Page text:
Cesky Terrier

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Cesky Terrier


The Czech native Cesky Terrier dog breed descends from the Scottish Terrier and Sealyham Terrier, and it is the national dog of the Czech Republic. They are reputed to be less active and quieter than other terriers, and they are clever and adventurous playmates for kids and also walking companions for the folks.

Other Names None
Color Gray
Height Males: 10-13 inches. Females: 10-12 inches.
Weight Males: 14-24 pounds. Females: 14-22 pounds.
Life Span 12-15 years
Personality Clever, Adventurous, Family-Oriented
Exercise Regular Exercise
Popularity #188
Groom Needs Weekly
Kids Friendly Yes
Dog Friendly Yes with supervision
Watch Dog
Family Dog Yes
Litter Size 2-4

Cesky Terrier Pictures

Cesky Terrier Video


An apt description of the Cesky Terrier should state that it is a small dog of the terrier type, stolid and well-muscled, drop-eared, and short-legged. It is longer than it is tall and has a topline that tends slightly towards the rear. They are well-balanced, calm, and affectionate. The coat is a long, fine, silky and wavy affair, which comes in one of two color varieties–shades of brown or gray, usually with markings of white, tan, light coffee, or gray. Cesky Terriers are normally born with a black coat which begins to lighten in the course of the first three years of life. In general, this dog is calm, even quieter than most other terriers.

Cesky Terriers stand 10-14 inches from shoulder to paw and weigh 15-25 pounds, regardless the gender. The American Kennel Club (AKC) classified this breed in the Terrier Group. Cesky Terriers live up to 12-15 years, on average.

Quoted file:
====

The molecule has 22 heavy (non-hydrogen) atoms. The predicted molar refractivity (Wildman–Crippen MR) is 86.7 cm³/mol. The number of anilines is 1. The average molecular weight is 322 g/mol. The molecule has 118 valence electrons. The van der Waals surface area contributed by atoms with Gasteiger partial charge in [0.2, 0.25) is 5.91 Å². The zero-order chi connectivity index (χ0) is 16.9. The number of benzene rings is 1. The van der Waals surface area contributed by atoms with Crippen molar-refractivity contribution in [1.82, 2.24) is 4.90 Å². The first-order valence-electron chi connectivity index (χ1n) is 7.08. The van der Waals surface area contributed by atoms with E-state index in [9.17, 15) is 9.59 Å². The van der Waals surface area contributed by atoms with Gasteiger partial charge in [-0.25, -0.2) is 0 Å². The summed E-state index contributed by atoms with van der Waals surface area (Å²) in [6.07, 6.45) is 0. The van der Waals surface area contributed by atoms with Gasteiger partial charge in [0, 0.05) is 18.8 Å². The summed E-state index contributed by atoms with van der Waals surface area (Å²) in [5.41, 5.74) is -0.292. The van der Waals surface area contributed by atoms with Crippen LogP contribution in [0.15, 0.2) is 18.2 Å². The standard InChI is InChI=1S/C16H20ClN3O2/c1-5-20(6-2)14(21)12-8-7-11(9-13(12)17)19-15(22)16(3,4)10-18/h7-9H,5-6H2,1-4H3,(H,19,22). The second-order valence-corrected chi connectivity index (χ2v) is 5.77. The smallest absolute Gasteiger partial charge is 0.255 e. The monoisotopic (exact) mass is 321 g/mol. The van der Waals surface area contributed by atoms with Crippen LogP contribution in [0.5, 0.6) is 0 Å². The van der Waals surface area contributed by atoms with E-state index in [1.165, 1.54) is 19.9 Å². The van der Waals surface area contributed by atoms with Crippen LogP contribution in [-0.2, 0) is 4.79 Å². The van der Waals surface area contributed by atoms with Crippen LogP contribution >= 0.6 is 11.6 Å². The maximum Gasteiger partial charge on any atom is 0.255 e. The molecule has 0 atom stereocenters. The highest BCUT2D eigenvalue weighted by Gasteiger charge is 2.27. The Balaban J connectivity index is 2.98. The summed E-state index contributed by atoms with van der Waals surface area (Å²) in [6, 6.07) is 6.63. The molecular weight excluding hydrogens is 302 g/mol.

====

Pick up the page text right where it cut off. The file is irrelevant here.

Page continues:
Living with Cesky Terrier

The Cesky is a coated breed, so if you don’t want to put in the time for grooming you shouldn’t get one. The Cesky puppies need daily grooming, and adults must be brushed once or twice a week. And hand stripping is not suggested for this dog’s coat unlike grooming of other terrier breeds. Instead, the body is clipped. The coat should be trimmed every four to six weeks to maintain its appearance. Also, the owner needs to clean the dog’s beard after eating or drinking. A regular bath is recommended for the dog as the dog’s coat doesn’t shed dirt as some harder coats do. Ears should be cleaned regularly to remove excess wax and other debris. Brush the teeth at least once per week to keep fresh breath and prevent gum disease. Besides, trim the nails once a month if the dog does not wear down the toenails naturally.

The Cesky Terriers need moderate amounts of exercise as they are mellower than most terriers. And they enjoy daily exercise in the form of walks and play sessions with their owners. They are small but will make a fairly great jogging companion. The dog should always be on a leash when outside or free in a securely and fenced yard. Because this breed has a very strong prey drive, and if he sees or smells what he perceives as prey, the Cesky may not be able to resist running off in pursuit. 

With this said, it is not suggested to give too much exercise for Cesky Terrier puppies as their joints and bones are still growing. Too much pressure on them may result in causing a dog a few problems later on in their lives.